P.S. 1: 

Mazie and Vladek suggest that the Court should allow Trump to run and assume office if he wins, but rule against him on his immunity claim.  This would allow the Court to strike a centrist pose.  More substantively, the immunity ruling might allow Trump’s trial to proceed, which would (possibly) educate the public and result in a conviction in time to persuade voters that Trump is unfit to be President. 

This could certainly happen, but there are lots of ways this happy story could go awry (the trial could be delayed, the jury could be hung, a verdict against Trump could backfire or be less persuasive than a clear statement by the conservatives on the Supreme Court that Trump engaged in insurrection, a war could break out or unemployment could rise, shifting public opinion away from Biden, etc.).  If the Court goes this route, it should at a minimum note the strong public interest in resolving the cases against Trump expeditiously.

P.S. 2:  Jonathan Chait has argued against keeping Trump off the ballot.  In his most recent essay, he argues that the only way to defeat an authoritarian demagogue is at the polls.  Lawrence Lessig makes a similar argument (along with the highly contestable claim that neutral principles of legal interpretation imply that Trump should win the 14th Amendment case).

It is true that if public opinion consistently favors authoritarian demagogues, a demagogue will eventually be elected.  However, the appeal of authoritarians ebbs and flows, and political elites – including justices of the Supreme Court – can and sometimes do act responsibly to sideline authoritarians when the need arises.  The need for responsible elites to preserve democracy is a main theme of How Democracies Die by Levitsky and Ziblatt.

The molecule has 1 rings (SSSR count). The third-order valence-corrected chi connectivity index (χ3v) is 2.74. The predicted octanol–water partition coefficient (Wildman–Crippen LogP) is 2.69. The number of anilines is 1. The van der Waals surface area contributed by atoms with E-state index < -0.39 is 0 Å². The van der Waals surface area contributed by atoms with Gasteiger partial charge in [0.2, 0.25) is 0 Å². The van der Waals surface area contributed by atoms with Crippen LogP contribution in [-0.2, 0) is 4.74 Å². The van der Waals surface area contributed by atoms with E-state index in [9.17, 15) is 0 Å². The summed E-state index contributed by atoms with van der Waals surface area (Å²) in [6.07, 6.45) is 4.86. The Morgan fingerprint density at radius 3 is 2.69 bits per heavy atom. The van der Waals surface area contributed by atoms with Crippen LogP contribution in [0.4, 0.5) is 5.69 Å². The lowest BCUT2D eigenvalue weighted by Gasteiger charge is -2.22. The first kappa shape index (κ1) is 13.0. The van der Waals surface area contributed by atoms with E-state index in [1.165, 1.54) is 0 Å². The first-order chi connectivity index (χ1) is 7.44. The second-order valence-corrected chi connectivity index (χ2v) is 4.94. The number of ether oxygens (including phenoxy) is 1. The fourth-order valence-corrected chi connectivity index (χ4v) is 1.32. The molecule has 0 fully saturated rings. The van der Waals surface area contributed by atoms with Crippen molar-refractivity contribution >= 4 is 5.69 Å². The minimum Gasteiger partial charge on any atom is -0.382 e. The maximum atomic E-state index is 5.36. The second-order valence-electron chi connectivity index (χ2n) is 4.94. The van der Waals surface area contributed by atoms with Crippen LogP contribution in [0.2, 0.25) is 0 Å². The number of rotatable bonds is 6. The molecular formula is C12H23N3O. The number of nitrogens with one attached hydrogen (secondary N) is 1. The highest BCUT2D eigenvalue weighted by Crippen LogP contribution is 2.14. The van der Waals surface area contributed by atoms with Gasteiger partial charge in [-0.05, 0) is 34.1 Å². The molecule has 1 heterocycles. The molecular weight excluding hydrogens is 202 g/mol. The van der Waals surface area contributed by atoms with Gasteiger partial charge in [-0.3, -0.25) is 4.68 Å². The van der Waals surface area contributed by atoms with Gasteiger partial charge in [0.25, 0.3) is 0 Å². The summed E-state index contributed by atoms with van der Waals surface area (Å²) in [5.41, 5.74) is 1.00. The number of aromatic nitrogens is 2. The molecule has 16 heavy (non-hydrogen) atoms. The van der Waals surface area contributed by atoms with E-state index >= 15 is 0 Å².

P.S. 3:  Do the conservative Justices really act like politicians in robes?  See this piece by Cass Sunstein, which is remarkable in part because it is by Sunstein, who is respectful of the Court as an institution, a careful thinker, moderate in temperament, and charitable towards those he disagrees with.

P.S. 4:  I have not discussed the legal merits of the 14th Amendment and immunity claims.  Trump’s immunity claim is simply insane; as Kate Shaw notes it would turn the president into a monarch.  The claim that Trump is ineligible to be President seems to be entirely plausible, but the “rules” of constitutional interpretation are sufficiently flexible to justify any decision while maintaining at least the pretense that the Court is just “calling balls and strikes”.